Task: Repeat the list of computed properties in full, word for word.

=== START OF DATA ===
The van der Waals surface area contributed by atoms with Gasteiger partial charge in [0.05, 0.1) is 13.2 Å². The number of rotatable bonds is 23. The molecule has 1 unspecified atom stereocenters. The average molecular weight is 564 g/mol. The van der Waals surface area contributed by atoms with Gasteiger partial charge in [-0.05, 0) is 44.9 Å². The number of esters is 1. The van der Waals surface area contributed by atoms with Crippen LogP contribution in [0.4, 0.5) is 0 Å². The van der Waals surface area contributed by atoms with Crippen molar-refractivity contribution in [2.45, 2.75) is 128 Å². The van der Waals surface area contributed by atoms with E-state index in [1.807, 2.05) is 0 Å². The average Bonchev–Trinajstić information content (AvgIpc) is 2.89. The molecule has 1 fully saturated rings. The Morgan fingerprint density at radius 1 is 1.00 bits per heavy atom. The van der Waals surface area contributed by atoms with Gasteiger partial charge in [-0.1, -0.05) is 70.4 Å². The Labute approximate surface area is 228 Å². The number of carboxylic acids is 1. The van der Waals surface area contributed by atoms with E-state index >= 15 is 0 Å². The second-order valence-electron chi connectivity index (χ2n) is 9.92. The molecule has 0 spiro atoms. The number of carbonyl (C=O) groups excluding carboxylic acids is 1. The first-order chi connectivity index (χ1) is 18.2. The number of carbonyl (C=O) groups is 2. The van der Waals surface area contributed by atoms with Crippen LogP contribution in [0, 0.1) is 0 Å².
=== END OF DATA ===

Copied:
The van der Waals surface area contributed by atoms with Gasteiger partial charge in [0.05, 0.1) is 13.2 Å². The number of rotatable bonds is 23. The molecule has 1 unspecified atom stereocenters. The average molecular weight is 564 g/mol. The van der Waals surface area contributed by atoms with Gasteiger partial charge in [-0.05, 0) is 44.9 Å². The number of esters is 1. The van der Waals surface area contributed by atoms with Crippen LogP contribution in [0.4, 0.5) is 0 Å². The van der Waals surface area contributed by atoms with Crippen molar-refractivity contribution in [2.45, 2.75) is 128 Å². The van der Waals surface area contributed by atoms with E-state index in [1.807, 2.05) is 0 Å². The average Bonchev–Trinajstić information content (AvgIpc) is 2.89. The molecule has 1 fully saturated rings. The Morgan fingerprint density at radius 1 is 1.00 bits per heavy atom. The van der Waals surface area contributed by atoms with Gasteiger partial charge in [-0.1, -0.05) is 70.4 Å². The Labute approximate surface area is 228 Å². The number of carboxylic acids is 1. The van der Waals surface area contributed by atoms with E-state index >= 15 is 0 Å². The second-order valence-electron chi connectivity index (χ2n) is 9.92. The molecule has 0 spiro atoms. The number of carbonyl (C=O) groups excluding carboxylic acids is 1. The first-order chi connectivity index (χ1) is 18.2. The number of carbonyl (C=O) groups is 2. The van der Waals surface area contributed by atoms with Crippen LogP contribution in [0, 0.1) is 0 Å².